Tie: Best Overall U.S. Airline for Families – Alaska Airlines
Alaska Airlines shares top billing as the best airline for kids and families. Internationally, it has fewer options than JetBlue, but within the U.S., Alaska offers more than 1,000 daily flights, including more nonstops from the West Coast than any other airline. Seattle is the airline’s primary hub, with others in Anchorage, LA, San Francisco, and Portland, Oregon. Its route network extends into a lot of smaller cities via its sister airline Horizon.
Alaska Airlines stands out with its family-friendly offerings. It’s one of only three airlines to offer a family seating policy that guarantees that children under 13 will be seated with at least one adult on the same reservation at no additional cost. The airline also offers priority boarding for families traveling with kids two years and younger.
Onboard, entertainment options (via inflight WiFi on passengers’ personal devices) include a separate Kids Zone entertainment stream that includes audio stories, kid-appropriate movies and television shows, and educational shorts like ABCmouse.
On the food front, there are the standard drinks and light snacks offered onboard at no extra charge. There are also pre-order options (pre-order two weeks to 20 hours before your flight) that include kid-friendly options like the Kid’s Choice Picnic Pack with items like Pirate’s Booty, granola bars, apple sauce, and a little toy to play with.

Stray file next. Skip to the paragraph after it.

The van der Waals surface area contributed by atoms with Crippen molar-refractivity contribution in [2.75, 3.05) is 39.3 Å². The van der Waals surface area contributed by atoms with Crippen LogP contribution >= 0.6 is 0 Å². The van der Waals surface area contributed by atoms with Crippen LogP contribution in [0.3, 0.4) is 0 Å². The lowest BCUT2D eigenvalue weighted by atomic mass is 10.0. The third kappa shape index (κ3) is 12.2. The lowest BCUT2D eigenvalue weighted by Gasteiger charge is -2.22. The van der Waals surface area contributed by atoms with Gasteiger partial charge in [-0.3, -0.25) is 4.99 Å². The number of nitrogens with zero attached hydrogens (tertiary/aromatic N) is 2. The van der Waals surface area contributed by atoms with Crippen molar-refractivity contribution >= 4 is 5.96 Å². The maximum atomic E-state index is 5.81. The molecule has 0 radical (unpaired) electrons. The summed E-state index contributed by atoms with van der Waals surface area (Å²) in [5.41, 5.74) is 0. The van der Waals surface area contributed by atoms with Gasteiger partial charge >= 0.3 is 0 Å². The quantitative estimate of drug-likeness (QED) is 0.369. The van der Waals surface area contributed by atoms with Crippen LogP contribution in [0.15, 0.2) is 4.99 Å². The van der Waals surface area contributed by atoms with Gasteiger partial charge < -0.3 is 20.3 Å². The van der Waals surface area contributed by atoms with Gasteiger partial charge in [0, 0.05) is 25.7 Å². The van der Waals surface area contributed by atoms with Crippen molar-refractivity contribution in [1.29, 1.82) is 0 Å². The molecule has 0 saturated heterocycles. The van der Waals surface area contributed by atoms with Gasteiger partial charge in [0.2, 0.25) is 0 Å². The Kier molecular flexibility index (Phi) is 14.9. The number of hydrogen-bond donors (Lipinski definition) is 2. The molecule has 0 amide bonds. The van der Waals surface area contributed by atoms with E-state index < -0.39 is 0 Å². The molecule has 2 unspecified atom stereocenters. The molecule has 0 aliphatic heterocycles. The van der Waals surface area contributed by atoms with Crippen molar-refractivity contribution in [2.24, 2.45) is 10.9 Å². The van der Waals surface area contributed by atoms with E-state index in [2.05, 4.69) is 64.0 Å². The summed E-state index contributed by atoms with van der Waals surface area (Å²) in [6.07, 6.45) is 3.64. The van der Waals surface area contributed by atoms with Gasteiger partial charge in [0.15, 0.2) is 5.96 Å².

Alaska’s frequent flier program allows new parents to maintain elite status Mileage Plan benefits for an extra year with its Elite Leave Program. And its unaccompanied minor program, Junior Jetsetters Service, escorts solo-traveling kids between the ages of five and 17, and includes supervision at all times, early boarding, and a free meal on flights longer than two hours.
Though it’s not a family-specific offering, Alaska’s 20-minute baggage service guarantee is a sanity savers for families who check luggage. The airline promises that bags will be at baggage claim within 20 minutes of the plane’s arrival at the gate, and if it’s not, passengers are offered a $25 discount code or 2,500 bonus miles.
Another thing that sets Alaska apart from many other airlines is its Fly for All app (for iOS or via Google Play), an app designed for traveling families, unaccompanied minors, and passengers with cognitive and developmental disabilities, including autism. The app is designed to help passengers understand the airport, boarding, and flight process before they even get to the airport to reduce travel anxiety.
Best Airline for Families Who Need Flexibility – Southwest